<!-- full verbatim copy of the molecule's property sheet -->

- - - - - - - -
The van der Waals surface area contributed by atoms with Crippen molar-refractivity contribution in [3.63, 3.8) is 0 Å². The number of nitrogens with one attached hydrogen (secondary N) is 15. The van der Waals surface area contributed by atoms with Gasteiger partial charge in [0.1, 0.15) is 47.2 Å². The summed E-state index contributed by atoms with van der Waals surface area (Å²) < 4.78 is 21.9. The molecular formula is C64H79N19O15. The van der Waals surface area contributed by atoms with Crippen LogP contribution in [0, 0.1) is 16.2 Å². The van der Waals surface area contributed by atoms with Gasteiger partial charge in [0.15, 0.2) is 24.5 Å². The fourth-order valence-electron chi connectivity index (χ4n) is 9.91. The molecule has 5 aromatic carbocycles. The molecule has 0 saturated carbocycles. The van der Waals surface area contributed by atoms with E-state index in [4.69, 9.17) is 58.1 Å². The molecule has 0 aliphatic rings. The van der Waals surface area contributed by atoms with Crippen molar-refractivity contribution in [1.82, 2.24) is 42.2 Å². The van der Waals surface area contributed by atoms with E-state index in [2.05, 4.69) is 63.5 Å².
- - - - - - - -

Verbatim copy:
The van der Waals surface area contributed by atoms with Crippen molar-refractivity contribution in [3.63, 3.8) is 0 Å². The number of nitrogens with one attached hydrogen (secondary N) is 15. The van der Waals surface area contributed by atoms with Gasteiger partial charge in [0.1, 0.15) is 47.2 Å². The summed E-state index contributed by atoms with van der Waals surface area (Å²) < 4.78 is 21.9. The molecular formula is C64H79N19O15. The van der Waals surface area contributed by atoms with Crippen LogP contribution in [0, 0.1) is 16.2 Å². The van der Waals surface area contributed by atoms with Gasteiger partial charge in [0.15, 0.2) is 24.5 Å². The fourth-order valence-electron chi connectivity index (χ4n) is 9.91. The molecule has 5 aromatic carbocycles. The molecule has 0 saturated carbocycles. The van der Waals surface area contributed by atoms with E-state index in [4.69, 9.17) is 58.1 Å². The molecule has 0 aliphatic rings. The van der Waals surface area contributed by atoms with Crippen molar-refractivity contribution in [1.82, 2.24) is 42.2 Å². The van der Waals surface area contributed by atoms with E-state index in [2.05, 4.69) is 63.5 Å².